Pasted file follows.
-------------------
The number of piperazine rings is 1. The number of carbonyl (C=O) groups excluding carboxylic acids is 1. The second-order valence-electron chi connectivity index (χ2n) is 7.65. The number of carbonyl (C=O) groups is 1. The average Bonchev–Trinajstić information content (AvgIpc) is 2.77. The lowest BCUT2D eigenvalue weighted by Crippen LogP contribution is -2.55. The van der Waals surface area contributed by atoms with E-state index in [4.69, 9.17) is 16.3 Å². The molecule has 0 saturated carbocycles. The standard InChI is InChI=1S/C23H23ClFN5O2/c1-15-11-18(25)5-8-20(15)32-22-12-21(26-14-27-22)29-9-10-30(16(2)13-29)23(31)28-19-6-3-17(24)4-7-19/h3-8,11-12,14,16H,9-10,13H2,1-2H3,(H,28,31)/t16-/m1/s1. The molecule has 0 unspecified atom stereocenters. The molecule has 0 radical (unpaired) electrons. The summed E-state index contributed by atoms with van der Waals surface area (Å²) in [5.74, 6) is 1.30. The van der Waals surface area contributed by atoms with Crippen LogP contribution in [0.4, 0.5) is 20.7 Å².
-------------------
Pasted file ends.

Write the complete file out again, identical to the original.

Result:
The number of piperazine rings is 1. The number of carbonyl (C=O) groups excluding carboxylic acids is 1. The second-order valence-electron chi connectivity index (χ2n) is 7.65. The number of carbonyl (C=O) groups is 1. The average Bonchev–Trinajstić information content (AvgIpc) is 2.77. The lowest BCUT2D eigenvalue weighted by Crippen LogP contribution is -2.55. The van der Waals surface area contributed by atoms with E-state index in [4.69, 9.17) is 16.3 Å². The molecule has 0 saturated carbocycles. The standard InChI is InChI=1S/C23H23ClFN5O2/c1-15-11-18(25)5-8-20(15)32-22-12-21(26-14-27-22)29-9-10-30(16(2)13-29)23(31)28-19-6-3-17(24)4-7-19/h3-8,11-12,14,16H,9-10,13H2,1-2H3,(H,28,31)/t16-/m1/s1. The molecule has 0 unspecified atom stereocenters. The molecule has 0 radical (unpaired) electrons. The summed E-state index contributed by atoms with van der Waals surface area (Å²) in [5.74, 6) is 1.30. The van der Waals surface area contributed by atoms with Crippen LogP contribution in [0.4, 0.5) is 20.7 Å².